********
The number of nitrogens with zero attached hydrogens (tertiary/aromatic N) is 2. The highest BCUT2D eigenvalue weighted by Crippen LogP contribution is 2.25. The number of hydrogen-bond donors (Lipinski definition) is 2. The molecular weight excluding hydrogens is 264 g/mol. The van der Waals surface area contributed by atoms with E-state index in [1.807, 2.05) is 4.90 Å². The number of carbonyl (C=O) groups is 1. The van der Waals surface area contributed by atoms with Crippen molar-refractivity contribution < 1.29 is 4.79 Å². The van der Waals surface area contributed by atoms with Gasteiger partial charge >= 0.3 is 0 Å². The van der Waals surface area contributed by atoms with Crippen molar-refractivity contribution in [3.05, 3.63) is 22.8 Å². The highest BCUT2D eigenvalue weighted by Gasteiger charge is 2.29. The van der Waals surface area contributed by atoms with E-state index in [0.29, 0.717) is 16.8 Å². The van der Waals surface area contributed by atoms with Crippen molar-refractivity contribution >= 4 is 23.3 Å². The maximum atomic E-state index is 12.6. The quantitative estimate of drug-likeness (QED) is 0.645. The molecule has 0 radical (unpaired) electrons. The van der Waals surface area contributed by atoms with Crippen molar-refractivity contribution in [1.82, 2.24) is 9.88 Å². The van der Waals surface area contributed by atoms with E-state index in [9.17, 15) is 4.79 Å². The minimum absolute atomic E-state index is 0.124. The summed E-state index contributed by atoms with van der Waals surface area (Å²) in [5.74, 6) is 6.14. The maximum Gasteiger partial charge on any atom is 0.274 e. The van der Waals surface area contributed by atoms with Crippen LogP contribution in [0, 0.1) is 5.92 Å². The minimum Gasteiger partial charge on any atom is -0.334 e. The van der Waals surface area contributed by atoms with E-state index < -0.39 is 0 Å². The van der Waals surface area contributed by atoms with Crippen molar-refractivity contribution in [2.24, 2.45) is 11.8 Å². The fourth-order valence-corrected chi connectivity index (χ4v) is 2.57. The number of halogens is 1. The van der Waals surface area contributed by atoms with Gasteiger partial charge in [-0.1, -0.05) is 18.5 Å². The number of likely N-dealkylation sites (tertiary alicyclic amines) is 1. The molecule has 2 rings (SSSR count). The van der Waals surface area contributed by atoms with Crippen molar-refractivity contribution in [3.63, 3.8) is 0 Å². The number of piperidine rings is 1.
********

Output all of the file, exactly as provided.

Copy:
The number of nitrogens with zero attached hydrogens (tertiary/aromatic N) is 2. The highest BCUT2D eigenvalue weighted by Crippen LogP contribution is 2.25. The number of hydrogen-bond donors (Lipinski definition) is 2. The molecular weight excluding hydrogens is 264 g/mol. The van der Waals surface area contributed by atoms with E-state index in [1.807, 2.05) is 4.90 Å². The number of carbonyl (C=O) groups is 1. The van der Waals surface area contributed by atoms with Crippen molar-refractivity contribution < 1.29 is 4.79 Å². The van der Waals surface area contributed by atoms with Gasteiger partial charge >= 0.3 is 0 Å². The van der Waals surface area contributed by atoms with Crippen molar-refractivity contribution in [3.05, 3.63) is 22.8 Å². The highest BCUT2D eigenvalue weighted by Gasteiger charge is 2.29. The van der Waals surface area contributed by atoms with E-state index in [0.29, 0.717) is 16.8 Å². The van der Waals surface area contributed by atoms with Crippen molar-refractivity contribution >= 4 is 23.3 Å². The maximum atomic E-state index is 12.6. The quantitative estimate of drug-likeness (QED) is 0.645. The molecule has 0 radical (unpaired) electrons. The van der Waals surface area contributed by atoms with Crippen molar-refractivity contribution in [1.82, 2.24) is 9.88 Å². The van der Waals surface area contributed by atoms with E-state index in [9.17, 15) is 4.79 Å². The minimum absolute atomic E-state index is 0.124. The summed E-state index contributed by atoms with van der Waals surface area (Å²) in [5.74, 6) is 6.14. The maximum Gasteiger partial charge on any atom is 0.274 e. The van der Waals surface area contributed by atoms with Crippen LogP contribution in [0, 0.1) is 5.92 Å². The minimum Gasteiger partial charge on any atom is -0.334 e. The van der Waals surface area contributed by atoms with E-state index < -0.39 is 0 Å². The van der Waals surface area contributed by atoms with Crippen molar-refractivity contribution in [2.24, 2.45) is 11.8 Å². The fourth-order valence-corrected chi connectivity index (χ4v) is 2.57. The number of halogens is 1. The van der Waals surface area contributed by atoms with Gasteiger partial charge in [-0.1, -0.05) is 18.5 Å². The number of likely N-dealkylation sites (tertiary alicyclic amines) is 1. The molecule has 2 rings (SSSR count). The van der Waals surface area contributed by atoms with Crippen molar-refractivity contribution in [3.63, 3.8) is 0 Å². The number of piperidine rings is 1.